Curiously, although I have all the LPs, I never saw them live because they never played in Scotland after 1981. Even more curious is the fact that according to the excellent Brittle Heaven website they seem to have spent 10 days in Scotland in September 1980 playing no fewer than 5 dates in Fife. Can this really be the same band?
Buy the Sound’s LPs here
Thanks to excellent service from Resonance, I am now the proud owner of Desert Hearts’ second LP ‘Hotsy Totsy Nagasaki’. And you know, what? It’s great.
At its core is a clutch of crunching rock songs. ‘Sea Punk’ is still my favourite but that’s possibly only until I get to know the others a little better. ‘Gravitas’ is a taut, strung out kind of song which always seems on the point of climax. Yet when it does you can’t help but be surprised at its ferocity. ‘Central Line’ is more insistent, the choruses offering some release from the driving guitar.
There’s some pop here too. ‘Ocean’ is one up tempo example – careering along nicely with Roisin’s vocal pitched somewhere between Kim Deal and Kristin Hersh. And Desert Hearts can do downbeat too – ‘Urchin’ is Americana influenced whilst the title track, with its strings, leans more towards folk.
From the Myspace tracks I was expecting a varied album but it’s great when a band can be just as successful within a divese range of styles.
At the same time I got the ‘Gravitas’ 7” single and its B-side, ‘Hammer and Frogs’ is just as good as anything on the LP.
I like this lot a lot and I’ll no doubt get the first album soon too. Here’s a couple of tracks from the LP to hopefully convince you that HTN is worthy of your attention.
Desert Hearts – Central Line
Desert Hearts – Hotsy Totsy Nagasaki
Buy ‘Hotsy Totsy Nagasaki’ here.
I listen to a lot of music in the car and up until getting a car with a CD player that meant listening to tapes. However tapes are only 45 minutes or so long and sometimes the tape would run out just in the middle of the last track on a record.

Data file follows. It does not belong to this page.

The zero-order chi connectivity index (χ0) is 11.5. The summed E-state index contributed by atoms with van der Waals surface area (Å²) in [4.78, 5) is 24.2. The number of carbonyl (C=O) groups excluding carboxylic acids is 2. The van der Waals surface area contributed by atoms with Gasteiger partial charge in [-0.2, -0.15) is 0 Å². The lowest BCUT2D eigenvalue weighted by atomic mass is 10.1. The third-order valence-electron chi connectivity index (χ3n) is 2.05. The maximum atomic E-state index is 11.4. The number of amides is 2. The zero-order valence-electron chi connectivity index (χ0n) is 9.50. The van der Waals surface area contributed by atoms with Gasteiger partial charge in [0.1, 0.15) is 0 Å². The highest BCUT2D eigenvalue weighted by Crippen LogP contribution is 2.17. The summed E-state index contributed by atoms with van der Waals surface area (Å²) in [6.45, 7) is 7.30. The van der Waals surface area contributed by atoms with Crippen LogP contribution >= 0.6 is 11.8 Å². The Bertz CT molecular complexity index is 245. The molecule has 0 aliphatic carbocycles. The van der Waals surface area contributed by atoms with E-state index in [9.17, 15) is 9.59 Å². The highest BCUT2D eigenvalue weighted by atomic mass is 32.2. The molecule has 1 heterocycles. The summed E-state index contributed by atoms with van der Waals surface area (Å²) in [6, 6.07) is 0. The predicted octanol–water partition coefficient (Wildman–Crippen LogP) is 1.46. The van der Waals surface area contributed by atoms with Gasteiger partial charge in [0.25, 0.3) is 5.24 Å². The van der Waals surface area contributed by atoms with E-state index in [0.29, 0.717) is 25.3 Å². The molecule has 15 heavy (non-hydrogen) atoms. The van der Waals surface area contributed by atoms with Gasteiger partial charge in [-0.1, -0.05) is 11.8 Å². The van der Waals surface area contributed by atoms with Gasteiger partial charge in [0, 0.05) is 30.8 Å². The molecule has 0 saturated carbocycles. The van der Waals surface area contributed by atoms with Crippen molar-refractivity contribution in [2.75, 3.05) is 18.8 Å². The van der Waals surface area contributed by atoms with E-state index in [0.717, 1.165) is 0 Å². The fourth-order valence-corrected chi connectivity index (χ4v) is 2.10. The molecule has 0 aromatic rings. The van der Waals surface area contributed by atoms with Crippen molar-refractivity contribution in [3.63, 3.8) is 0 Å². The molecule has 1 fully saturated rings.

So I thought I’d celebrate those tracks. First up is the final track off the self titled Throwing Muses LP from 2003. It is, frankly, a belter, so I make no apology for returning to TM once again. Here it is in all its non-truncated glory.
Throwing Muses – Flying (from ‘Throwing Muses’).
‘Throwing Muses’ should not be confused with the band’s untitled debut LP from 1986 and was up to that point the fiercest record Kristin Hersh had recorded. It’s very much a rock record and is certainly not the Muses’ most accessible LP. But it’s well worth persevering with and is available here (in the UK) or here (for the US).
You know what it feels like to fall out of love with a band? Where once you used to be desperate for every new release, the latest record is purchased more through habit than through desire. What used to excite now feels old. Sure, if you can take an objective view, there are plenty of things to like but when you’ve loved, like doesn’t really cut it.
Well, that’s how I feel about Interpol. ‘Turn On The Bright Lights’ was an LP which provoked love at first sight and left me craving more. Unfortunately when more did arrive it was a let down.